Answering the 'Birdman' signal, Keaton soars again
NEW YORK (AP) — When Michael Keaton met Barack Obama shortly before Obama would become president, the then-senator had a question for the actor.
"Why don't you make more movies?"
It's a quandary that has long bedeviled moviegoers just as it has, so it seems, heads of state. Why did the roundly beloved Keaton — a manic comic actor, an intense live wire, a real-deal movie star — become such an infrequent presence on the big screen?
Even at the height of Keaton's stardom in the 1980s and '90s, he was famously picky, usually doing a movie a year and turning down about as many hits ("Splash," ''JFK," among them) as he said yes to. But after a handful of flops in the late '90s and early 2000s, Keaton all but disappeared from movies.
"I did turn a lot of things down. But a lot of the things I turned down, you would have turned down," said Keaton in a recent interview. "It was because I was bored. I was bored with what I would do. Maybe it just didn't interest me for a while, I don't know."
But Keaton's revival, begun with a handful of supporting roles, reaches a blistering, wildly meta crescendo in Alejandro Gonzalez Inarritu's "Birdman or The Unexpected Virtue of Ignorance." In it, Keaton stars as a washed-up, middle-aged actor, Riggan Thomson, trying to mount a serious play on Broadway based on a Raymond Carver story when all his fans want is for him to make a fourth "Birdman" film — a superhero identity that haunts him.
The reference to Keaton's "Batman" days is unmistakable, but "Birdman" — shot in long, flowing takes that capture the chaotic swirl of backstage life and a theater full of people striving for their own sense of self-importance — only plays a little with Keaton's own persona. It's a gonzo portrait of an actor's out-of-control psychoses that appears certain to land the 63-year-old's first Oscar nomination.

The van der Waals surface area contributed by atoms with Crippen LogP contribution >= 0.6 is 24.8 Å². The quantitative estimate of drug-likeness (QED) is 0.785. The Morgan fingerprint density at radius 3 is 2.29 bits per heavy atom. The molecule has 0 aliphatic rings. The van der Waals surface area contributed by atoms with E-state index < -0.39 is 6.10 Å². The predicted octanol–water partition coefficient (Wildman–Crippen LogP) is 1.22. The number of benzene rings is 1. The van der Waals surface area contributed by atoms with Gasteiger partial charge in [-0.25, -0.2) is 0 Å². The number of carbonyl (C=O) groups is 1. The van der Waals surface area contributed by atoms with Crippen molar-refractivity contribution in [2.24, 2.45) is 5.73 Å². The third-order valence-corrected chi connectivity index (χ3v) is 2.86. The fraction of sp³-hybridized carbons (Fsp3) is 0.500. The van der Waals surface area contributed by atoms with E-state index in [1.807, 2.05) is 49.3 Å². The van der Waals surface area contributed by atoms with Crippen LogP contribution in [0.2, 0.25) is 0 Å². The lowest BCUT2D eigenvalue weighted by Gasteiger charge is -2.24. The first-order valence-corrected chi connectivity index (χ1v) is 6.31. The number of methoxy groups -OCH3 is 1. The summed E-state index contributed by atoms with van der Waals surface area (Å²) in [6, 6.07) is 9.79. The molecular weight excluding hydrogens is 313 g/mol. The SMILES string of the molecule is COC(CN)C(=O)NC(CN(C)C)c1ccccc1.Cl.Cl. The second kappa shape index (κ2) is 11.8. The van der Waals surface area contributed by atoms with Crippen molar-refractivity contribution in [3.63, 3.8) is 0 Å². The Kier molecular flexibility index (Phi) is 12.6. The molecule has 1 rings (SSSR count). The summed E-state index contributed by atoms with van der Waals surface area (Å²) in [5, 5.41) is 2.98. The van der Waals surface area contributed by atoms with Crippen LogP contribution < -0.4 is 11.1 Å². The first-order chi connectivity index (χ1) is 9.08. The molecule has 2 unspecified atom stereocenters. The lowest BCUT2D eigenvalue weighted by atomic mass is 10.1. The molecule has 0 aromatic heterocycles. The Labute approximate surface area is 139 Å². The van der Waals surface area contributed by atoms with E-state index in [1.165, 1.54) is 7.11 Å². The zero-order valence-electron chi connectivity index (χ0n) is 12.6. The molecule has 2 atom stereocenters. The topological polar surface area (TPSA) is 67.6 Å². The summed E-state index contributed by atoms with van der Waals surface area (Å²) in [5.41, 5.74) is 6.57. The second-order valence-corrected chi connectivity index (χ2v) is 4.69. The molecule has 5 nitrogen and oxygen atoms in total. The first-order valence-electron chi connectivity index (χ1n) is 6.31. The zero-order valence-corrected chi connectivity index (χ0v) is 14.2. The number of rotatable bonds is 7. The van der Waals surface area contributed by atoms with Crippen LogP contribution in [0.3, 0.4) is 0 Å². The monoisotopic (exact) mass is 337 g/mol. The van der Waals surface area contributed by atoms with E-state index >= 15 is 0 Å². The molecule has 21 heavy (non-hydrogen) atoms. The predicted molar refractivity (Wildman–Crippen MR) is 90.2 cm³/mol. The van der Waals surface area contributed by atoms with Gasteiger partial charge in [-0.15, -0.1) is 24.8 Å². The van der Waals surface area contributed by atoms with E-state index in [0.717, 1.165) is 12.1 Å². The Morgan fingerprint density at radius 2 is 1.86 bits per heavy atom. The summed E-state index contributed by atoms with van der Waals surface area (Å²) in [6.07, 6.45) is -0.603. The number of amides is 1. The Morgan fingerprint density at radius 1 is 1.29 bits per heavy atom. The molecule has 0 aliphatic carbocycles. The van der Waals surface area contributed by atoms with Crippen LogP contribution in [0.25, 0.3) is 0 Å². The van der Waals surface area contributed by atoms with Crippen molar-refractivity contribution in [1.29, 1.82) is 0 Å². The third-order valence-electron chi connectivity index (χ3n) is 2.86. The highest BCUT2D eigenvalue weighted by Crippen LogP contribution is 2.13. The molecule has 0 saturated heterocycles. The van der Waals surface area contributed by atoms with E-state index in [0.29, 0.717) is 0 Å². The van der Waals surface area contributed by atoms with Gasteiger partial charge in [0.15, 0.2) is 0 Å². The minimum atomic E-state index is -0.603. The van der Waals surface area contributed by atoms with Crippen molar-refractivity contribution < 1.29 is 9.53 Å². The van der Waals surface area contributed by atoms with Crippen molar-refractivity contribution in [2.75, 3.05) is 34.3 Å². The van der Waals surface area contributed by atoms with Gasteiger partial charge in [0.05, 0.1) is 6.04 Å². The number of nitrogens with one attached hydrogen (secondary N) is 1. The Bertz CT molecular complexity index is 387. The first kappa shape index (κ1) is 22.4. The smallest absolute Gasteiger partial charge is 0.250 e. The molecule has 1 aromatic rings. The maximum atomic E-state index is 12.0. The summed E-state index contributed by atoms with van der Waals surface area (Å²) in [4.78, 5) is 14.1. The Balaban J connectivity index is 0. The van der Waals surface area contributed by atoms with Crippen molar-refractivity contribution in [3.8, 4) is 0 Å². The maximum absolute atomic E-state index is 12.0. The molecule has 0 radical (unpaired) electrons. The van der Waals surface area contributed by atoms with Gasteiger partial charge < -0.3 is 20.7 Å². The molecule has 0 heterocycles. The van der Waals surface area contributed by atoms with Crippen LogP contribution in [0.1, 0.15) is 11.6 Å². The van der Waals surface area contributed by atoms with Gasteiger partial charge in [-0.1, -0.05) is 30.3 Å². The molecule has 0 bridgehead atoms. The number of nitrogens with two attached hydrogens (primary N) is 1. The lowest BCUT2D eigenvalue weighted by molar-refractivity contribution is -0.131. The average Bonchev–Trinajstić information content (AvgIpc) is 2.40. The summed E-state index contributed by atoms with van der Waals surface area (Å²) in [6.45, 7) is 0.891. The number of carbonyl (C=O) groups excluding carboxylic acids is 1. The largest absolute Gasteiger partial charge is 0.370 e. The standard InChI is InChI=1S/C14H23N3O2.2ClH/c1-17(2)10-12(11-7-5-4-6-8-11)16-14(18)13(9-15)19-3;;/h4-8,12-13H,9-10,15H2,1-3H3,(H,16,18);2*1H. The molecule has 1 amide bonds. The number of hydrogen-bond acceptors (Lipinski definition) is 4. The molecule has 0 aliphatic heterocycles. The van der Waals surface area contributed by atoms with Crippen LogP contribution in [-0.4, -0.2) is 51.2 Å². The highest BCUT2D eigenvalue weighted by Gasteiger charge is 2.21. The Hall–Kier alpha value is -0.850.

Keaton's comeback is the result, he says, of sharping his focus.
"I turned the dial up," says Keaton. "I don't know if I got re-interested or I settled a lot of other things in my life. I really don't know. I just thought: 'I'm going to dial the scope in a little more,' like on a rifle. ... It's amazing when you focus on the things you want and keep your eye on the ball. You start to create it or something."
His hair trim and gray, Keaton is intense in person and initially standoffish. He doesn't look up from his phone entering a Manhattan hotel room. At the mention that many have overdone comparisons of him to his "Birdman" character, he grows tense: "If I were you, I'd take a higher road," he says.
Keaton has in many ways spent his career avoiding the typecast fate of Riggan. The Pittsburgh-native, Catholic-raised, youngest of seven began as stand-up. After his breakthrough in 1982's "Night Shift," he deliberately sought to avoid what he calls "glib young man" roles. When development on a third "Batman" film sought to lighten Tim Burton's universe, he bailed.
"He's a very self-assured guy. He doesn't need to be validated," says Inarritu ("Amoros Perros," ''Babel"). "In order to play a role like this and be naked — spiritually, intellectually, physically — you have to have a lot of self-assurance."
Keaton, who has a 31-year-old son from his marriage to Caroline McWilliams, spends much of his time on his ranch in Montana, fishing and hunting.
"People can say 'Oh, he hasn't been around because nobody's called,'" says Inarritu. "No, it's because he has a life. He has a ranch, he has a family."
Keaton gave Inarritu (whom Keaton calls "the mad Mexican") the kind of "Beetlejuice"-level commitment he's known for. Keaton didn't even question shooting a scene in which Riggan gets locked out of the theater during opening night, forcing him to stomp through Times Square in his tighty-whities. The actor says his only thought was "'I wonder what type of underwear I'll wear.'"
Keaton pegs Adam McKay's white-collar crime comedy "The Other Guys" (2010) as the start to his return, calling it "the first jab" that proved he "could still hit." He's also played a Steve Jobs-like CEO in "RoboCop" and appeared in the HBO comedy "Clear History." Next, he'll star in Tom McCarthy's Catholic scandal drama "Spotlight."
Will he keep up the pace?
"I honestly don't know," says Keaton. "I'm sure I'll do something that won't work, that will be stupid and people will point their fingers and say I'm a dope. And I'll go to the next one and maybe they won't."
Follow AP Film Writer Jake Coyle on Twitter at: http://twitter.com/jakecoyleAP